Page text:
Sulabh International

Sulabh International is an India-based social service organization that works to promote human rights, environmental sanitation, non-conventional sources of energy, waste management and social reforms through education. The organization counts 50,000 volunteers.[1] Sulabh International is the largest nonprofit organization in India.[2]

Sulabh International Social Service Organization
Logo of Sulabh.png
TypeNon-governmental organization
Area served
A delegation of sanitary workers from various parts of the country working with the Sulabh International with the Indian Prime Minister, Dr. Manmohan Singh, in New Delhi on 16, May 2006


Sulabh was founded by Bindeshwar Pathak from Bihar State in 1970, and have 50,000 volunteers Innovations include a scavenging-free two-pit pourflush toilet (Sulabh Shauchalaya); safe and hygienic on-site human waste disposal technology; a new concept of maintenance and construction of pay-&-use public toilets, popularly known as Sulabh Complexes with bath, laundry and urinal facilities being used by about ten million people every day and generates bio-gas and biofertilizer produced from excreta-based plants, low maintenance waste water treatment plants of medium capacity for institutions and industries. Other work includes setting up English-medium public school in New Delhi and also a network of centres all over the country to train boys and girls from poor families, specially scavengers, so that they can compete in open job market.


A Sulabh urinal complex in Chennai
Example of two "ecosan" toilet slabs, found in a Sulabh complex in India

The United Nations Centre for Human Settlements has praised Sulabh's sanitation system as a global "Urban Best Practice" at the Habitat-II conference held at Istanbul, Turkey, in June 1996.[citation needed] The Economic and Social Council of the United Nations granted Special Consultative Status to Sulabh in recognition of its work.[3]

Sulabh claims their plan on human waste disposal and social reforms has provided jobs directly to 35,000 people, and has created 10,000,000 (1 crore) mandays, making 240 towns scavenging free.[4]

Sulabh has established coordination with various national and international agencies, including British Council, USAID, BORDA, a German organisation, Commission of European Union, Belgium, GERES, France, CEEIC, HRIEE, China and Haskoning and Euroconsult, a Dutch firm.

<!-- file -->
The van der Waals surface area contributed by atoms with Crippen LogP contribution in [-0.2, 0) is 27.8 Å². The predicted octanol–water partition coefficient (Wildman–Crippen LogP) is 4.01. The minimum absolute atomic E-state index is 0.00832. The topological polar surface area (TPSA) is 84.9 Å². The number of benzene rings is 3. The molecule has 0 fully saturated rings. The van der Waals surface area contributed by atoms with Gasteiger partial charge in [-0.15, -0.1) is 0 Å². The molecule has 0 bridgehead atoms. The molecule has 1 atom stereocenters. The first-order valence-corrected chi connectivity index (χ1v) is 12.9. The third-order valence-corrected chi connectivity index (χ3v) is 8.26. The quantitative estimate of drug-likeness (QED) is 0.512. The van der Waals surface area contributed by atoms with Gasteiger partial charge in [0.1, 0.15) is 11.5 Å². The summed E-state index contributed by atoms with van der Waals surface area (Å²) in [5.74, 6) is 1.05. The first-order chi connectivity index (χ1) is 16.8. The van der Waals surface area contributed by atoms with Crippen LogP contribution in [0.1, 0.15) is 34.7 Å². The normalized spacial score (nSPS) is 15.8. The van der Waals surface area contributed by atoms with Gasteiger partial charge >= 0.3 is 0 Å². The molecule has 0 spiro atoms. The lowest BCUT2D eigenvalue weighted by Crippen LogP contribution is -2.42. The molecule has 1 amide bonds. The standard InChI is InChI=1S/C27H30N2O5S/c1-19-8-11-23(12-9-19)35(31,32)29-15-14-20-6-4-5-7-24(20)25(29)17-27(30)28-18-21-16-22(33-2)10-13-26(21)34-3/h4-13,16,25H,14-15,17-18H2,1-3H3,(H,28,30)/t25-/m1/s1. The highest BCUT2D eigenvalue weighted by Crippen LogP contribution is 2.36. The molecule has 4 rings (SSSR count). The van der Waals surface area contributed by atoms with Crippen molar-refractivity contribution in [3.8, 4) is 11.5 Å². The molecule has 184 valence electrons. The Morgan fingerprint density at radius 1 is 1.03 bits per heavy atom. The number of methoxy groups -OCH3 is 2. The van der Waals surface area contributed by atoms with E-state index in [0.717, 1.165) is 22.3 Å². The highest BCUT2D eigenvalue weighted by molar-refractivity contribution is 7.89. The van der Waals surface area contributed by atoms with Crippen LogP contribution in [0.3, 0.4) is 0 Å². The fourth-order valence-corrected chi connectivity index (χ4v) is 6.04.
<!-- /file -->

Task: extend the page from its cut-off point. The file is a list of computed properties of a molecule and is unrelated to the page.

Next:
Sulabh found mention in page 124 of the Human Development Index report for 2006. Sulabh was commended for bringing sanitation to the poor in India.

In October 2007, Sulabh announced the design of a cheap toilet system that recycles human waste into biogas and fertilizer.

Pathak has been conferred with the 2009 Stockholm Water Prize for his contributions towards his work.[5] Sulabh International awarded Gandhi Peace Prize for year 2016 jointly with Akshaya Patra Foundation in 2019.[6]

Sulabh International Museum of ToiletsEdit

In Sulabh International's premises in Delhi, the company runs a museum dedicated to the history of sanitation and toilets.[7][8]


The organization has come under severe criticism by scholars like Mukul Sharma (2017) in his book Caste and Nature: Dalits and Indian Environmental Politics. Sharma's criticism majorly pertains to how a Brahmin and Gandhian activist Bindeshwar Pathak employ patronising and glorifying methods while dealing with caste based occupation like manual scavenging and sanitation work in general.[9]


  1. ^ "Sulabh International gets U.N. recognition". The Hindu. Chennai, India. 2008-10-05. Archived from the original on 2008-10-07.
  2. ^ George, Rose. (September 2008). The Big Necessity: The Unmentionable World of Human Waste and Why It Matters. Metropolitan Books. ISBN 978-0-8050-8271-5.
  3. ^ "Sulabh know-how to go international". The Hindu. Chennai, India. 2008-11-11. Archived from the original on 2012-11-05.
  4. ^ "Sulabh International Social Service Organization" (PDF).
  5. ^ "Sulabh founder wins Swedish prize". TIMES OF INDIA. 2009-03-25. Retrieved 2009-03-25.
  6. ^ "President confers Gandhi Peace Prize". All India Radio. February 26, 2019.
  7. ^ Lonely Planet India – 10th edition
  8. ^ "Sulabh International Museum of Toilets". June 26, 2009. Retrieved November 19, 2014.
  9. ^

External linksEdit